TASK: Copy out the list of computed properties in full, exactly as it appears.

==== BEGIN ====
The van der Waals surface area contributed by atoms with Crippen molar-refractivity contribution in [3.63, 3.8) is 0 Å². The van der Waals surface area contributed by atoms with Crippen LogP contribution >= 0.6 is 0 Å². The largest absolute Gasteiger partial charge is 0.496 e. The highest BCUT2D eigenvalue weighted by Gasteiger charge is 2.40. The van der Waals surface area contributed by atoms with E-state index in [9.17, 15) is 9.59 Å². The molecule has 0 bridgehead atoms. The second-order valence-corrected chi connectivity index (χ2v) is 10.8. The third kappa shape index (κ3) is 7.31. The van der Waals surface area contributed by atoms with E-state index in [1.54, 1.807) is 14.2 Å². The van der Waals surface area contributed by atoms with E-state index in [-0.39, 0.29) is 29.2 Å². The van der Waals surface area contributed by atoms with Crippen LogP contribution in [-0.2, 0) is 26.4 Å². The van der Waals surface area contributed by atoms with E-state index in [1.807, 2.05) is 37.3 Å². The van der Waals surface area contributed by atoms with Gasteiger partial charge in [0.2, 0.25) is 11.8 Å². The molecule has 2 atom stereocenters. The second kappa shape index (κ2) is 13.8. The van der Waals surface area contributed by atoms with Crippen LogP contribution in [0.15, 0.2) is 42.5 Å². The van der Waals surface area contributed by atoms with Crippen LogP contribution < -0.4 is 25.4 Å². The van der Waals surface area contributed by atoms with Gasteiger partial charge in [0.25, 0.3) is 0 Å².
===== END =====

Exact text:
The van der Waals surface area contributed by atoms with Crippen molar-refractivity contribution in [3.63, 3.8) is 0 Å². The van der Waals surface area contributed by atoms with Crippen LogP contribution >= 0.6 is 0 Å². The largest absolute Gasteiger partial charge is 0.496 e. The highest BCUT2D eigenvalue weighted by Gasteiger charge is 2.40. The van der Waals surface area contributed by atoms with E-state index in [9.17, 15) is 9.59 Å². The molecule has 0 bridgehead atoms. The second-order valence-corrected chi connectivity index (χ2v) is 10.8. The third kappa shape index (κ3) is 7.31. The van der Waals surface area contributed by atoms with E-state index in [1.54, 1.807) is 14.2 Å². The van der Waals surface area contributed by atoms with E-state index in [-0.39, 0.29) is 29.2 Å². The van der Waals surface area contributed by atoms with Crippen LogP contribution in [-0.2, 0) is 26.4 Å². The van der Waals surface area contributed by atoms with E-state index in [1.807, 2.05) is 37.3 Å². The van der Waals surface area contributed by atoms with Gasteiger partial charge in [0.2, 0.25) is 11.8 Å². The molecule has 2 atom stereocenters. The second kappa shape index (κ2) is 13.8. The van der Waals surface area contributed by atoms with Crippen LogP contribution in [0.15, 0.2) is 42.5 Å². The van der Waals surface area contributed by atoms with Crippen LogP contribution < -0.4 is 25.4 Å². The van der Waals surface area contributed by atoms with Gasteiger partial charge in [0.25, 0.3) is 0 Å².